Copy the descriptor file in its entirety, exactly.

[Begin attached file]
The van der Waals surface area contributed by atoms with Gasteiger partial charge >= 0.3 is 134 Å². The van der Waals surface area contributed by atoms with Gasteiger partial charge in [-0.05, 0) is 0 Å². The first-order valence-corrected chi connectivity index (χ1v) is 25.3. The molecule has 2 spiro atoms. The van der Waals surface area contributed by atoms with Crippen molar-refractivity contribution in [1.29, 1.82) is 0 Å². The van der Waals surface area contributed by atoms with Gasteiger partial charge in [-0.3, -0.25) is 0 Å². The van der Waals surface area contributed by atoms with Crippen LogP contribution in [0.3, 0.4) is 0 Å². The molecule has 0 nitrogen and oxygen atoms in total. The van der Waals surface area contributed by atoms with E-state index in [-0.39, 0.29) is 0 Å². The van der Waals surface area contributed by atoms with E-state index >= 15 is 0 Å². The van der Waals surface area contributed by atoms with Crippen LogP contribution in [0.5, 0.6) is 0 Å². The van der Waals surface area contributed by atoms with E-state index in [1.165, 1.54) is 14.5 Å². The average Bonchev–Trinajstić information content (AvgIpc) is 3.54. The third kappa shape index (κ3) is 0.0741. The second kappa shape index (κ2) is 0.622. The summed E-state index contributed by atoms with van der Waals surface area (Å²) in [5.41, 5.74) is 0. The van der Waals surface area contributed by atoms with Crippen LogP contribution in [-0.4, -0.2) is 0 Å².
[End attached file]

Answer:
The van der Waals surface area contributed by atoms with Gasteiger partial charge >= 0.3 is 134 Å². The van der Waals surface area contributed by atoms with Gasteiger partial charge in [-0.05, 0) is 0 Å². The first-order valence-corrected chi connectivity index (χ1v) is 25.3. The molecule has 2 spiro atoms. The van der Waals surface area contributed by atoms with Crippen molar-refractivity contribution in [1.29, 1.82) is 0 Å². The van der Waals surface area contributed by atoms with Gasteiger partial charge in [-0.3, -0.25) is 0 Å². The van der Waals surface area contributed by atoms with Crippen LogP contribution in [0.3, 0.4) is 0 Å². The molecule has 0 nitrogen and oxygen atoms in total. The van der Waals surface area contributed by atoms with E-state index in [-0.39, 0.29) is 0 Å². The van der Waals surface area contributed by atoms with E-state index >= 15 is 0 Å². The van der Waals surface area contributed by atoms with Crippen LogP contribution in [0.5, 0.6) is 0 Å². The van der Waals surface area contributed by atoms with E-state index in [1.165, 1.54) is 14.5 Å². The average Bonchev–Trinajstić information content (AvgIpc) is 3.54. The third kappa shape index (κ3) is 0.0741. The second kappa shape index (κ2) is 0.622. The summed E-state index contributed by atoms with van der Waals surface area (Å²) in [5.41, 5.74) is 0. The van der Waals surface area contributed by atoms with Crippen LogP contribution in [-0.4, -0.2) is 0 Å².